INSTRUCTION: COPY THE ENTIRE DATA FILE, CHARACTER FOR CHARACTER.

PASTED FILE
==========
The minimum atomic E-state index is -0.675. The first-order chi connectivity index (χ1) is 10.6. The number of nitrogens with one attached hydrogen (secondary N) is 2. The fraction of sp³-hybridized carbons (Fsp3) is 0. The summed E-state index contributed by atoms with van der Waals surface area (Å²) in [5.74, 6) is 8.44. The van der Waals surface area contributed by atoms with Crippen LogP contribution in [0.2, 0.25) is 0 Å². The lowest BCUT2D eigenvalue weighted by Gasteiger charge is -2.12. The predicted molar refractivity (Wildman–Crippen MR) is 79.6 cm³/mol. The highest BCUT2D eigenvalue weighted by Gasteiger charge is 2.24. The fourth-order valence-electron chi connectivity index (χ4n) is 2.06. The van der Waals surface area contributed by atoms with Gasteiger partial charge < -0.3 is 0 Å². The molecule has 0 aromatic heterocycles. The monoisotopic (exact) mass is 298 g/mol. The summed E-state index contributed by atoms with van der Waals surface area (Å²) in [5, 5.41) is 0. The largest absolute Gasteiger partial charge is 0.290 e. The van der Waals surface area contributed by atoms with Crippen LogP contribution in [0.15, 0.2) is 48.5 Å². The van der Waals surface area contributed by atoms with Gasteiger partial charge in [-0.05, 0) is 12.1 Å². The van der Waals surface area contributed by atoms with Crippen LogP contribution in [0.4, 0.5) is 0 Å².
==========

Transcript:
The minimum atomic E-state index is -0.675. The first-order chi connectivity index (χ1) is 10.6. The number of nitrogens with one attached hydrogen (secondary N) is 2. The fraction of sp³-hybridized carbons (Fsp3) is 0. The summed E-state index contributed by atoms with van der Waals surface area (Å²) in [5.74, 6) is 8.44. The van der Waals surface area contributed by atoms with Crippen LogP contribution in [0.2, 0.25) is 0 Å². The lowest BCUT2D eigenvalue weighted by Gasteiger charge is -2.12. The predicted molar refractivity (Wildman–Crippen MR) is 79.6 cm³/mol. The highest BCUT2D eigenvalue weighted by Gasteiger charge is 2.24. The fourth-order valence-electron chi connectivity index (χ4n) is 2.06. The van der Waals surface area contributed by atoms with Gasteiger partial charge < -0.3 is 0 Å². The molecule has 0 aromatic heterocycles. The monoisotopic (exact) mass is 298 g/mol. The summed E-state index contributed by atoms with van der Waals surface area (Å²) in [5, 5.41) is 0. The largest absolute Gasteiger partial charge is 0.290 e. The van der Waals surface area contributed by atoms with Crippen LogP contribution in [0.15, 0.2) is 48.5 Å². The van der Waals surface area contributed by atoms with Gasteiger partial charge in [-0.05, 0) is 12.1 Å². The van der Waals surface area contributed by atoms with Crippen LogP contribution in [0.4, 0.5) is 0 Å².